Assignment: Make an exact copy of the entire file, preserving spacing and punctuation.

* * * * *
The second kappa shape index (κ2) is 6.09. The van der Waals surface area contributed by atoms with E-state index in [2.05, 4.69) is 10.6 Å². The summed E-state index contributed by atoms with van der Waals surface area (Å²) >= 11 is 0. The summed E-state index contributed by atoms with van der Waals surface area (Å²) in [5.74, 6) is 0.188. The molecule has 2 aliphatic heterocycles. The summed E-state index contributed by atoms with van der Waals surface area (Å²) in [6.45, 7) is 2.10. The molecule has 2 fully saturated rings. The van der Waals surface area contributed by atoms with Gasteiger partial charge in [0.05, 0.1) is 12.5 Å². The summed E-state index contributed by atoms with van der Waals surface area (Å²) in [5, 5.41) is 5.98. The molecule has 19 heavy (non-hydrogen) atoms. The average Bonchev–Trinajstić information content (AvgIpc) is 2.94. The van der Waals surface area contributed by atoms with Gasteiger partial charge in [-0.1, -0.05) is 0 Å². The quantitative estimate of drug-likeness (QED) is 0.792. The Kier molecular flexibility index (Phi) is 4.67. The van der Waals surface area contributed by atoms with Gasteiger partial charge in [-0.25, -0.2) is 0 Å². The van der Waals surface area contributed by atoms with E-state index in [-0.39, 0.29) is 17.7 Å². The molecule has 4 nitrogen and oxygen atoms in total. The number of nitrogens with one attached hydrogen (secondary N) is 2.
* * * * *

The second kappa shape index (κ2) is 6.09. The van der Waals surface area contributed by atoms with E-state index in [2.05, 4.69) is 10.6 Å². The summed E-state index contributed by atoms with van der Waals surface area (Å²) >= 11 is 0. The summed E-state index contributed by atoms with van der Waals surface area (Å²) in [5.74, 6) is 0.188. The molecule has 2 aliphatic heterocycles. The summed E-state index contributed by atoms with van der Waals surface area (Å²) in [6.45, 7) is 2.10. The molecule has 2 fully saturated rings. The van der Waals surface area contributed by atoms with Gasteiger partial charge in [0.05, 0.1) is 12.5 Å². The summed E-state index contributed by atoms with van der Waals surface area (Å²) in [5, 5.41) is 5.98. The molecule has 19 heavy (non-hydrogen) atoms. The average Bonchev–Trinajstić information content (AvgIpc) is 2.94. The van der Waals surface area contributed by atoms with Gasteiger partial charge in [-0.1, -0.05) is 0 Å². The quantitative estimate of drug-likeness (QED) is 0.792. The Kier molecular flexibility index (Phi) is 4.67. The van der Waals surface area contributed by atoms with Gasteiger partial charge in [-0.25, -0.2) is 0 Å². The van der Waals surface area contributed by atoms with E-state index in [-0.39, 0.29) is 17.7 Å². The molecule has 4 nitrogen and oxygen atoms in total. The number of nitrogens with one attached hydrogen (secondary N) is 2.